Online Encyclopedia

THOMAS WHITE (1628-1698)

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Originally appearing in Volume V28, Page 602 of the 1911 Encyclopedia Britannica.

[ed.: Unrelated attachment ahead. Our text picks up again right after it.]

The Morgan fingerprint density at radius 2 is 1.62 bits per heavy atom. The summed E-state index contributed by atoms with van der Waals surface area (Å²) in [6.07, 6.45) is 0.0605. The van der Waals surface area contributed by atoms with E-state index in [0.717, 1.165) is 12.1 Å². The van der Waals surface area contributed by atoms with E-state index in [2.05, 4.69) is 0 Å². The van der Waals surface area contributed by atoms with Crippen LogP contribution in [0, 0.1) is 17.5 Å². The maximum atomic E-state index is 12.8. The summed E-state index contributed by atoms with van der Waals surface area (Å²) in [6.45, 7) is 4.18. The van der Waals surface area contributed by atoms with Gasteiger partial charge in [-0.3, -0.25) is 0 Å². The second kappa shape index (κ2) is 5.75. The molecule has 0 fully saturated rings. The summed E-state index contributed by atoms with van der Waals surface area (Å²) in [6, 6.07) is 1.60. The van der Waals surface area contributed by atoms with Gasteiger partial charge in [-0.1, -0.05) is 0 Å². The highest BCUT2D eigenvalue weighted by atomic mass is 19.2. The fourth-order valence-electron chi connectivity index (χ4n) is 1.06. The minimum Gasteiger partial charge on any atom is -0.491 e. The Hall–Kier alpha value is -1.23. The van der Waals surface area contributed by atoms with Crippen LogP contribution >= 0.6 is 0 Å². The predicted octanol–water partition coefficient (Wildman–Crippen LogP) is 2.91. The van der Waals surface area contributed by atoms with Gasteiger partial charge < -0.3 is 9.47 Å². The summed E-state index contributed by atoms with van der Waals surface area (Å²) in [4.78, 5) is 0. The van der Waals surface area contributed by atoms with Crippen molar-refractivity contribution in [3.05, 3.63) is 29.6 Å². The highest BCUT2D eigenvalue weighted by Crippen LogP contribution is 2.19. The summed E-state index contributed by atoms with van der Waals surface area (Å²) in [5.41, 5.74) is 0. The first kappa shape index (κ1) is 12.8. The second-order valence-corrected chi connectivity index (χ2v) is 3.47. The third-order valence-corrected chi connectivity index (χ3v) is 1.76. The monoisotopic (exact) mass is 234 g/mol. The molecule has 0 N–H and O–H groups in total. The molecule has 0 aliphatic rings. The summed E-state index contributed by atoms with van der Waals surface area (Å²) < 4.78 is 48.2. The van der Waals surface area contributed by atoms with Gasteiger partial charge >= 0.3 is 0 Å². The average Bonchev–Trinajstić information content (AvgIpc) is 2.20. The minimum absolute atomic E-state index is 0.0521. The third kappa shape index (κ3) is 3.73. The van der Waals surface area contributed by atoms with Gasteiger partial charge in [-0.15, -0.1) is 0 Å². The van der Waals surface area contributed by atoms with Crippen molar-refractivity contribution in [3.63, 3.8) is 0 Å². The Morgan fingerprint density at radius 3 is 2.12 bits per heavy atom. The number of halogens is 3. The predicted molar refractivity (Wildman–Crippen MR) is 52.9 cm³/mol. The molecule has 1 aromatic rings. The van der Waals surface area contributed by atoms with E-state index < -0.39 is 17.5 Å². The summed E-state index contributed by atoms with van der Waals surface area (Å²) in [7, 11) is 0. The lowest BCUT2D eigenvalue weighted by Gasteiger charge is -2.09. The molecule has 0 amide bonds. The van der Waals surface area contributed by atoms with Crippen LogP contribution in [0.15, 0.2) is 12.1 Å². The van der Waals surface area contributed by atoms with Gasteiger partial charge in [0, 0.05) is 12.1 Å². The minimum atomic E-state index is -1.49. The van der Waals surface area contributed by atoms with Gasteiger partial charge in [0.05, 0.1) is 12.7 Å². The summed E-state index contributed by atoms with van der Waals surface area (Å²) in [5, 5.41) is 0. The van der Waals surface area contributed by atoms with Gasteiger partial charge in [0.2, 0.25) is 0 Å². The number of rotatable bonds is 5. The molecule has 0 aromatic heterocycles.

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THOMAS WHITE (1628-1698), bishop of Peterborough, was born at Aldington in Kent, and educated at St John's College, Cambridge. Having taken hoiy orders, he became vicar of Newark-on-Trent in 1660, vicar of Allhallows the Great, London, in 1666, and vicar of Bottesford, Leicestershire, in 1679. In 1683 he was appointed chaplain to the princess Anne, and in 1685 he was chosen bishop of Peterborough. In 1688 he joined the archbishop of Canterbury, William Sancroft, and five of his suffragan bishops in petitioning against the declaration of indulgence issued by James II., sharing the trial and the triumph-ant acquittal of his colleagues. In 1689 he refused to take the oath of allegiance to William and Mary and was deprived of his see, but he did not become very active among the nonjurors. White died on the 3oth of May 1698. The bishop must be distinguished not only from the founder of Sion College, but also from Thomas White (1593-1676), philosopher and controversialist. Educated at St Omer, Valladolid and Douai, the latter was ordained priest in 1617, and taught for some years in the college at Douai. Later he was president of the English college at Lisbon. He died in London on the 6th of July 1676. White was a voluminous writer; not only did he engage in controversy with Protestants, but he attacked the personal infallibility of the pope.
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